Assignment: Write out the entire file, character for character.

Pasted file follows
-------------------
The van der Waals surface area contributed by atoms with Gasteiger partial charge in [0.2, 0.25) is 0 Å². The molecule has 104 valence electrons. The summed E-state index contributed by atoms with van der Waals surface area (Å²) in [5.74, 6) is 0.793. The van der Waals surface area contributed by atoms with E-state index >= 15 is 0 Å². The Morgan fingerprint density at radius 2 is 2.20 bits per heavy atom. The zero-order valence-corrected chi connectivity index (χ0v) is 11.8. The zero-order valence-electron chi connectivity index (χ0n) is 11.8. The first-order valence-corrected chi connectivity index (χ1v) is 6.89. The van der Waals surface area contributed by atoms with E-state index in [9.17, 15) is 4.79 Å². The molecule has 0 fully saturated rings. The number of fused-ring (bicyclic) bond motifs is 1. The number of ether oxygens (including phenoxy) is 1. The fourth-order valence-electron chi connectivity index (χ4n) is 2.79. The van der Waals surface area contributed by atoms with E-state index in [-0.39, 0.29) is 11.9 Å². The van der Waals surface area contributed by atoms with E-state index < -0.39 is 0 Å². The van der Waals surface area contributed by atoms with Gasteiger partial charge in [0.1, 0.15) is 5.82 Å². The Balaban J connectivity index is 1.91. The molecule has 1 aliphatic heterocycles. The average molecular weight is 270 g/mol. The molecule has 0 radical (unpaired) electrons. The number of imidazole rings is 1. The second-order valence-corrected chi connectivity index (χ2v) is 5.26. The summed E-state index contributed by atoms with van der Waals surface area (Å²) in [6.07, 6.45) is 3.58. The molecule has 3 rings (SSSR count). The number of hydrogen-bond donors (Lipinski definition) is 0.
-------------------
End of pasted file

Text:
The van der Waals surface area contributed by atoms with Gasteiger partial charge in [0.2, 0.25) is 0 Å². The molecule has 104 valence electrons. The summed E-state index contributed by atoms with van der Waals surface area (Å²) in [5.74, 6) is 0.793. The van der Waals surface area contributed by atoms with E-state index >= 15 is 0 Å². The Morgan fingerprint density at radius 2 is 2.20 bits per heavy atom. The zero-order valence-corrected chi connectivity index (χ0v) is 11.8. The zero-order valence-electron chi connectivity index (χ0n) is 11.8. The first-order valence-corrected chi connectivity index (χ1v) is 6.89. The van der Waals surface area contributed by atoms with E-state index in [9.17, 15) is 4.79 Å². The molecule has 0 fully saturated rings. The number of fused-ring (bicyclic) bond motifs is 1. The number of ether oxygens (including phenoxy) is 1. The fourth-order valence-electron chi connectivity index (χ4n) is 2.79. The van der Waals surface area contributed by atoms with E-state index in [-0.39, 0.29) is 11.9 Å². The van der Waals surface area contributed by atoms with E-state index < -0.39 is 0 Å². The van der Waals surface area contributed by atoms with Gasteiger partial charge in [0.1, 0.15) is 5.82 Å². The Balaban J connectivity index is 1.91. The molecule has 1 aliphatic heterocycles. The average molecular weight is 270 g/mol. The molecule has 0 radical (unpaired) electrons. The number of imidazole rings is 1. The second-order valence-corrected chi connectivity index (χ2v) is 5.26. The summed E-state index contributed by atoms with van der Waals surface area (Å²) in [6.07, 6.45) is 3.58. The molecule has 3 rings (SSSR count). The number of hydrogen-bond donors (Lipinski definition) is 0.